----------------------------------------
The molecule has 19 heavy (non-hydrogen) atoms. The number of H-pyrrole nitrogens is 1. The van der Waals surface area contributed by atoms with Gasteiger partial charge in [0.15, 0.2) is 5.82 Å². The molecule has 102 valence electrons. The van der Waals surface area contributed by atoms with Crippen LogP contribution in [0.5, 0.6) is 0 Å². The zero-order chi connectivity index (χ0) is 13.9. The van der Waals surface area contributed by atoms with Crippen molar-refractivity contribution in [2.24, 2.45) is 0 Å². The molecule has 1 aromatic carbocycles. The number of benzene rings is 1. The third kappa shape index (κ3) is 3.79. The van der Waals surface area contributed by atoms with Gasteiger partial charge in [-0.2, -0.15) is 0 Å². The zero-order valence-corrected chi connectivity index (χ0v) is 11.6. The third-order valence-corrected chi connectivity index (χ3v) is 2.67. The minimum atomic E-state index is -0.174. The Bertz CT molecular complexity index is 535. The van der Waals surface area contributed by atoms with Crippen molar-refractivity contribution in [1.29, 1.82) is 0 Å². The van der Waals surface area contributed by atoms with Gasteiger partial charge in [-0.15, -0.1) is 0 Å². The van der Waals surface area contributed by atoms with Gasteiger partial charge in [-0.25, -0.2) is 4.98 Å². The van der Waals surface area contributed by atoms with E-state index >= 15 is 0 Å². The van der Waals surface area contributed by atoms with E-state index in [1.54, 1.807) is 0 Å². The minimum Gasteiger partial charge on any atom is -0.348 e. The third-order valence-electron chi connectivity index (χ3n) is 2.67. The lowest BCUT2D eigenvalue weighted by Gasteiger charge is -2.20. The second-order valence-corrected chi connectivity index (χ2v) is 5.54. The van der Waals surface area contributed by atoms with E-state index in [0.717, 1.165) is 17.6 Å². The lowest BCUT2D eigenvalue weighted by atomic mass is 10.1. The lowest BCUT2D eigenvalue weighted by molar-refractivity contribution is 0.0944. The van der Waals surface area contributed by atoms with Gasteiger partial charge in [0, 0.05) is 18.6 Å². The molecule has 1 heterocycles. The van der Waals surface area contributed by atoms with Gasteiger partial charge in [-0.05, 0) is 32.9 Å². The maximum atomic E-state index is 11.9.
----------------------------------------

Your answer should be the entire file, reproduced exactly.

The molecule has 19 heavy (non-hydrogen) atoms. The number of H-pyrrole nitrogens is 1. The van der Waals surface area contributed by atoms with Gasteiger partial charge in [0.15, 0.2) is 5.82 Å². The molecule has 102 valence electrons. The van der Waals surface area contributed by atoms with Crippen LogP contribution in [0.5, 0.6) is 0 Å². The zero-order chi connectivity index (χ0) is 13.9. The van der Waals surface area contributed by atoms with Crippen molar-refractivity contribution in [2.24, 2.45) is 0 Å². The molecule has 1 aromatic carbocycles. The number of benzene rings is 1. The third kappa shape index (κ3) is 3.79. The van der Waals surface area contributed by atoms with Gasteiger partial charge in [-0.2, -0.15) is 0 Å². The zero-order valence-corrected chi connectivity index (χ0v) is 11.6. The third-order valence-corrected chi connectivity index (χ3v) is 2.67. The minimum atomic E-state index is -0.174. The Bertz CT molecular complexity index is 535. The van der Waals surface area contributed by atoms with Crippen molar-refractivity contribution in [1.29, 1.82) is 0 Å². The van der Waals surface area contributed by atoms with Gasteiger partial charge in [-0.15, -0.1) is 0 Å². The van der Waals surface area contributed by atoms with Gasteiger partial charge in [-0.25, -0.2) is 4.98 Å². The van der Waals surface area contributed by atoms with E-state index >= 15 is 0 Å². The van der Waals surface area contributed by atoms with E-state index in [1.54, 1.807) is 0 Å². The minimum Gasteiger partial charge on any atom is -0.348 e. The third-order valence-electron chi connectivity index (χ3n) is 2.67. The lowest BCUT2D eigenvalue weighted by Gasteiger charge is -2.20. The second-order valence-corrected chi connectivity index (χ2v) is 5.54. The van der Waals surface area contributed by atoms with E-state index in [0.717, 1.165) is 17.6 Å². The lowest BCUT2D eigenvalue weighted by atomic mass is 10.1. The lowest BCUT2D eigenvalue weighted by molar-refractivity contribution is 0.0944. The van der Waals surface area contributed by atoms with Gasteiger partial charge in [0, 0.05) is 18.6 Å². The molecule has 1 heterocycles. The van der Waals surface area contributed by atoms with Gasteiger partial charge in [-0.05, 0) is 32.9 Å². The maximum atomic E-state index is 11.9.